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Going green

December 24, 2009

A new German study of organic and ethical fashion shows the growing industry isn't all it's cracked up to be - especially when it comes to verifying adherence to "green" standards.

three models wearing t-shirts
These shirts look good - but how were they made?Image: AP

Recent years have seen a boom in the the organic, socially conscious textile industry. Small ethical t-shirt companies are shooting up left and right, and even big producers like Hennes & Mauritz have jumped on the bandwagon, making a line of organic cotton clothes.

In light of this, the German non-profit organization Suedwind tested these companies to see if they delivered what they advertised - and to what extent. Questionnaires were sent out to 240 companies whose ecologically or socially conscious products can be ordered online in Germany. Just 23 companies - 17 of them German - responded.

Verification is an issue

Suedwind said the aim of the study was to see how closely the companies complied with generally accepted industry standards for ethical production, such as widespread International Labor Organization conventions and fair-trade labelling rules, among others.

Fair Trade logo
Fairtrade is one of several groups out to verify compliance

"Many companies call themselves green, or ethical or fair," said Dominic Kloos, who ran the Suedwind study. "But are they really ethical or ecological? That's what we wanted to find out."

Kloos acknowledged that the low rate of response meant the study shows "tendencies" rather than giving a full picture of the industry. But overall, despite progress, he said the results showed that "many … complied with some of the most important standards, but not with all of them."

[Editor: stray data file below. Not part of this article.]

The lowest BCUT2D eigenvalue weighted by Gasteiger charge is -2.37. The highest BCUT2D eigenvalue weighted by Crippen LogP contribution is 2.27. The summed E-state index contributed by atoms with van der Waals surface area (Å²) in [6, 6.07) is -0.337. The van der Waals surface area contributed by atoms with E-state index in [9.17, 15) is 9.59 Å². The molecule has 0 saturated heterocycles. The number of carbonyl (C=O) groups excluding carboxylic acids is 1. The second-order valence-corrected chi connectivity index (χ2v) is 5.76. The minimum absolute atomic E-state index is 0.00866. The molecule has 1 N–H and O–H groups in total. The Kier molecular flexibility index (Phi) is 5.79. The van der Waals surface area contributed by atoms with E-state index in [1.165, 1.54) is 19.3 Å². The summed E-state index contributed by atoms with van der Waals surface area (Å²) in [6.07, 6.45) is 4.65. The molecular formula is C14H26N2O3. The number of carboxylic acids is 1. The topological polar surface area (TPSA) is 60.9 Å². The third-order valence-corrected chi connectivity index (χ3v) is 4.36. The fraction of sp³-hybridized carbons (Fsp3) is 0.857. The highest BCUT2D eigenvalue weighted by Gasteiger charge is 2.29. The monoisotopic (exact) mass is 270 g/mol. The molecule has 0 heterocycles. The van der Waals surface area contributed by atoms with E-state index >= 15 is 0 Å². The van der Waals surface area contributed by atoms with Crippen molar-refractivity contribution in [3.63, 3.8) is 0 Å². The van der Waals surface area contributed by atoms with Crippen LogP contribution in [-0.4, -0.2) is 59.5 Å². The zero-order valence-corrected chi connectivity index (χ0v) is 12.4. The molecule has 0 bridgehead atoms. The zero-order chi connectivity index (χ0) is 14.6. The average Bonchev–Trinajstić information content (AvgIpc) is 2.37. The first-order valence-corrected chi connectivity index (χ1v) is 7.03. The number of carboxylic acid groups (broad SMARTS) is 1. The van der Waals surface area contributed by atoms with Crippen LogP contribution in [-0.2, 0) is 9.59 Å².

Seven 'green' criteria

The Suedwind study examined seven criteria, from checking ecological standards (are all components certified organic?) and social ones (does the company comply with the "Clean Clothes Campaign" code of conduct throughout its entire production chain?). It also looked at verification measures, transparency levels, raw materials sourcing, and the chemical content of the clothes, among others.

"The main outcome is that ecological standards are easier to verify than social ones," Kloos said.

While environmental standards can be verified by certification agencies, social standards can only be upheld if a company is a member of a so-called multi-stakeholder initiative, or if they are a cooperative, "which means the work standards are in the workers' hands," Kloos said.

Overall, the study showed that 69 percent of the companies said they fulfilled basic social conventions, while 22 percent in accordance with listed ecological standards. Of those, 35 percent had external verification procedures for ecological standards -- but only four of the 23 companies said they externally verified social standards.

Raising the bar

Kloos acknowledged that his job is to "raise the bar very high" when shining a light on company behaviors. But the fact that eco-clothing companies exist at all is a good sign for the future of the textile industry: "It's great that these niche companies exist - they put pressure on the market, so that bigger companies, like H&M, come out with organic clothing," he said.

Ultimately, though, we don't need to improve social and ecological standards on a voluntary basis, Kloos said. "What we need is legally binding rules."

Author: Jennifer Abramsohn
Editor: Sam Edmonds